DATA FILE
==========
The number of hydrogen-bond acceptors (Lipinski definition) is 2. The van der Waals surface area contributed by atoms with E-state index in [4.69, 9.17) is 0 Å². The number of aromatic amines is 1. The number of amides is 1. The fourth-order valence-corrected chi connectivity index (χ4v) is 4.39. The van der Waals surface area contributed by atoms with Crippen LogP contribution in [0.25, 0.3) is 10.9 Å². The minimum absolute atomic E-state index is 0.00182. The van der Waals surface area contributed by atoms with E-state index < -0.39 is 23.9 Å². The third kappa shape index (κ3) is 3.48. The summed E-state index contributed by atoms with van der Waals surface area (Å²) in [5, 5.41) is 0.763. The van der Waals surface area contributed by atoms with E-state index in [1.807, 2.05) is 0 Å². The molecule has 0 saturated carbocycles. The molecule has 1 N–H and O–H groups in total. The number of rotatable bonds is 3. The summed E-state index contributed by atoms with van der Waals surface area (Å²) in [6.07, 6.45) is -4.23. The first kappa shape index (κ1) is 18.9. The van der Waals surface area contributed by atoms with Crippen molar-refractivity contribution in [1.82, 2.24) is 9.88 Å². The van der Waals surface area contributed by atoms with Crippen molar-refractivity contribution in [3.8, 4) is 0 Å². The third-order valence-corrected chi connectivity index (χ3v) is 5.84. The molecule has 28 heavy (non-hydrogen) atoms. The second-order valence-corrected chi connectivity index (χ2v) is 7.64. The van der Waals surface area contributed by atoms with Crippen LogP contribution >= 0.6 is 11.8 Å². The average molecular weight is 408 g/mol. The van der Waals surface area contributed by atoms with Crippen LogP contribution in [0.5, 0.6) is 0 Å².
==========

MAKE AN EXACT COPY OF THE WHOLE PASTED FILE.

The number of hydrogen-bond acceptors (Lipinski definition) is 2. The van der Waals surface area contributed by atoms with E-state index in [4.69, 9.17) is 0 Å². The number of aromatic amines is 1. The number of amides is 1. The fourth-order valence-corrected chi connectivity index (χ4v) is 4.39. The van der Waals surface area contributed by atoms with Crippen LogP contribution in [0.25, 0.3) is 10.9 Å². The minimum absolute atomic E-state index is 0.00182. The van der Waals surface area contributed by atoms with E-state index < -0.39 is 23.9 Å². The third kappa shape index (κ3) is 3.48. The summed E-state index contributed by atoms with van der Waals surface area (Å²) in [5, 5.41) is 0.763. The van der Waals surface area contributed by atoms with E-state index in [1.807, 2.05) is 0 Å². The molecule has 0 saturated carbocycles. The molecule has 1 N–H and O–H groups in total. The number of rotatable bonds is 3. The summed E-state index contributed by atoms with van der Waals surface area (Å²) in [6.07, 6.45) is -4.23. The first kappa shape index (κ1) is 18.9. The van der Waals surface area contributed by atoms with Crippen molar-refractivity contribution in [1.82, 2.24) is 9.88 Å². The van der Waals surface area contributed by atoms with Crippen molar-refractivity contribution in [3.8, 4) is 0 Å². The third-order valence-corrected chi connectivity index (χ3v) is 5.84. The molecule has 28 heavy (non-hydrogen) atoms. The second-order valence-corrected chi connectivity index (χ2v) is 7.64. The van der Waals surface area contributed by atoms with Crippen LogP contribution >= 0.6 is 11.8 Å². The average molecular weight is 408 g/mol. The van der Waals surface area contributed by atoms with Crippen LogP contribution in [0.5, 0.6) is 0 Å².